How to Schedule Social Media Posts Effectively
By Sandra BuschSep 14
Many of our clients here at Brandwatch are giant brands, spanning all corners of the globe and they track millions of social media mentions a month.
Monitoring tools are clearly equipped to handle big data and provide analysis, but is there any insight to be gained from small data sets or localised data?
Telecommunications companies come under fire a lot, with providers such as AT&T in the States and BT in the UK both regularly scrutinised for their shortcomings.
We’ve taken a look at how useful isolating data regionally can be useful by performing a query for Virgin Broadband, an internet service provider that this writer has been having trouble with recently.
((Virgin NEAR/5 (broadband OR media)) NEAR/20 (Brighton OR BN*))
This will check for mentions of Virgin that are within five words of broadband and of media. We then want those mentions to be within twenty words of Brighton, or the post code for that city, which is BN followed by a number.
An alternative and more likely scenario at a commercial level would be to perform a search for Virgin broadband in general, then search within that data set for Brighton-specific mentions. However, for this piece it was easier to do it this way.
We found a number of inappropriate results with this query, so we also used the NOT operator to remove some smutty terms in order to clean up the data.
This query only returns 168 mentions, dating back to the beginning of 2012. However, this does not mean it’s insignificant.
To complain about a service is a problem for a company, and can be indicative of wider dissent, considering that there will also be plenty of people that haven’t vocalised their issues with Virgin due to not using social media or having an uncomplaining type of personality.
Each person complaining is almost certainly a paying customer, so each complaint that goes unaddressed is a potential lost income for Virgin.
Listening to mentions of Virgin in Brighton shows that half of all mentions are negative, with just 5% classified as positive.
The positive instances are largely about the Virgin Music Awards or the Virgin-sponsored Eurogamer Expo, though four people this year have been happy enough with their broadband service to champion it online, mainly in the wake of an announcement by Virgin to upgrade customers’ speeds for free.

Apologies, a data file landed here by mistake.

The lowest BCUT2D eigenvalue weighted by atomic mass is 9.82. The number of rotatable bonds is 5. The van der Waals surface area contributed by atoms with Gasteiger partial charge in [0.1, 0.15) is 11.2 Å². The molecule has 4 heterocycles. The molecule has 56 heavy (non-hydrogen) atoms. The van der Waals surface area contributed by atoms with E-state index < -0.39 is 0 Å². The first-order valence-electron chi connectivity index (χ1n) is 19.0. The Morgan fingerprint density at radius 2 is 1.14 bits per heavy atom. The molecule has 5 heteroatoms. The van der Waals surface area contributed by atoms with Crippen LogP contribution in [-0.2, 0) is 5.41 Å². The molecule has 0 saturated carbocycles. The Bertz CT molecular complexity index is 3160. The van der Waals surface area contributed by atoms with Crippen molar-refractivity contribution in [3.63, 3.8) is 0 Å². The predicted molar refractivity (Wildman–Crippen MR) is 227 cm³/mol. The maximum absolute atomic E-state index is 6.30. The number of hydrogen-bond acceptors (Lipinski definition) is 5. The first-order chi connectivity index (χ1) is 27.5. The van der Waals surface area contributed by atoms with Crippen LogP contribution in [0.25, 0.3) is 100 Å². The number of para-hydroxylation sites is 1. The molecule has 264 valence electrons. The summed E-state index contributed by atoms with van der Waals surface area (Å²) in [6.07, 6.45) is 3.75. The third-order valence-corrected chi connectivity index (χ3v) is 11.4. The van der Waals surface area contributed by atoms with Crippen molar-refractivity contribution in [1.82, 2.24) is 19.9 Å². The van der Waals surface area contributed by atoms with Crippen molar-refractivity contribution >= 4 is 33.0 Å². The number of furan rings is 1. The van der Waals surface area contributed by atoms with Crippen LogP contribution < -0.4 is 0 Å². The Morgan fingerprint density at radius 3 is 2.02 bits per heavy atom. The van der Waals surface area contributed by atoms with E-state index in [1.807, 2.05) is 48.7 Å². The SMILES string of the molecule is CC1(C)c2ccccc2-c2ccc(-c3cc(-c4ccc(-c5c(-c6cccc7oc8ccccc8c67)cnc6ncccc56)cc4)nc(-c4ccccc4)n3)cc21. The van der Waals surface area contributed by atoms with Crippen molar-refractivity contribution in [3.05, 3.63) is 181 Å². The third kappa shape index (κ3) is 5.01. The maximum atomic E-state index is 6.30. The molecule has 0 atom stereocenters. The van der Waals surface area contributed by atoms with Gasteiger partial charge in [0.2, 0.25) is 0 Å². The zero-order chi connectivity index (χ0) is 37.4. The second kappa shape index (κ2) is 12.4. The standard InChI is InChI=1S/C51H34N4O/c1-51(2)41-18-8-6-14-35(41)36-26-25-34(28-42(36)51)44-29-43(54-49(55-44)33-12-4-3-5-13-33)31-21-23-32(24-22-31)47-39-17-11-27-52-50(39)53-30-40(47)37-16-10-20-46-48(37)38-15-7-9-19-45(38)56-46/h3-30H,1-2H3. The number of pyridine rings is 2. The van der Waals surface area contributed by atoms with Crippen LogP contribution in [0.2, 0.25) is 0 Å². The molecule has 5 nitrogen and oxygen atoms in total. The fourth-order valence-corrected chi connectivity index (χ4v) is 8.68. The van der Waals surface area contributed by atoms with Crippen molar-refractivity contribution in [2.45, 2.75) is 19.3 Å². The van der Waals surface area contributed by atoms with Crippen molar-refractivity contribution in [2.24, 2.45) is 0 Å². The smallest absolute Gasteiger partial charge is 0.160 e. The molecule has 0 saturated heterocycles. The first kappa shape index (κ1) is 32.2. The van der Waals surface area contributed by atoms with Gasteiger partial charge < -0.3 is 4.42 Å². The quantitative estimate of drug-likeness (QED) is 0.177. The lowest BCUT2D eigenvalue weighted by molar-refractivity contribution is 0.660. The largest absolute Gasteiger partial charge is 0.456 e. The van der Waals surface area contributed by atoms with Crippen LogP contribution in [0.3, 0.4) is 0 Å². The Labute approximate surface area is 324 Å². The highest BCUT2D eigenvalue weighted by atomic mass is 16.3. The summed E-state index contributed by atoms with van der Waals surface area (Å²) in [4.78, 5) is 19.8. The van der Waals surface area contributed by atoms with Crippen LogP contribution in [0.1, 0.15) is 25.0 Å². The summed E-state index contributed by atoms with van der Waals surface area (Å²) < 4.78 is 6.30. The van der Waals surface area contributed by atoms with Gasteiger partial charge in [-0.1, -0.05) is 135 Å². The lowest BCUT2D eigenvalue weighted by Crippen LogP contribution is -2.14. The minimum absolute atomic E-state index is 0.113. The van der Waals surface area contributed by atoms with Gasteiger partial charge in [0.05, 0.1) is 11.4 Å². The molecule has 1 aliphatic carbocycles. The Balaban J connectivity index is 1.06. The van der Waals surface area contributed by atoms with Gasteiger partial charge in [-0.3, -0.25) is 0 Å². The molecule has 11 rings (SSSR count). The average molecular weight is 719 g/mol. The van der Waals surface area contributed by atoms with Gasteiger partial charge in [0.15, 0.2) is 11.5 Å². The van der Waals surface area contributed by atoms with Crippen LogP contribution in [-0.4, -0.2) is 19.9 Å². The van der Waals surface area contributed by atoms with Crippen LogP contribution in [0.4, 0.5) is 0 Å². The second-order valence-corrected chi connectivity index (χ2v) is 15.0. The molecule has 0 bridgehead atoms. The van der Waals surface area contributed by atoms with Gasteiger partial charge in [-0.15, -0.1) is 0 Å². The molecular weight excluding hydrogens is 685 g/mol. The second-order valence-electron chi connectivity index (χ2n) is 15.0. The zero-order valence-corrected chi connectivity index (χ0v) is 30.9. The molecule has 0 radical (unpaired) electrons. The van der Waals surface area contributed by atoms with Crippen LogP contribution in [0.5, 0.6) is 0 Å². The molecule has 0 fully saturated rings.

Graphing the data shows that a number of people were annoyed on January 17th, when the service appears to have been interrupted across the Brighton area. The sentiment was also overwhelmingly negative during this period.
Another peak followed just two days later, as Virgin’s intention to upgrade the Brighton area was reported by news sites and acknowledged by Brightonians across social media sites.
Evidently, the announcement had failed to make an impact upon the volume of complaints, as they have remained steady at around 2-5 a day, though they do appear to possibly be decreasing in the past week.
The data set, though small, does show an indication of dissent in the Brighton area. This is more apparent if you compile a similar query.
Here is the data for the same time period, but over the TN post code area (of a similar population), which covers Tunbridge Wells, Tonbridge and other towns in Kent.
For over two months, there have only been 4 mentions of Virgin’s broadband service in this area, and though none have been positive this is a much better sign than the data from Brighton due to the smaller volume of negative mentions.
So there may be less insight to be gained from small data sets in terms of patterns, consumer trends and reactions but taking a glance can still be valuable.
It’s clear to see that Virgin have a pocket of unhappiness in Brighton, and
A handful of complaints a day isolated to a single area could be a very serious problem for companies like Virgin.
The @VirginMedia Twitter account, to their credit, is very active in addressing disgruntled customers, and demonstrate how businesses can use social media for customer service.
Tools like Brandwatch offer workflow features that allow users to sign different mentions to different users and departments. In this case, Virgin could have a query broken down into regions or into types of technical fault, to allow localised teams to address their problems.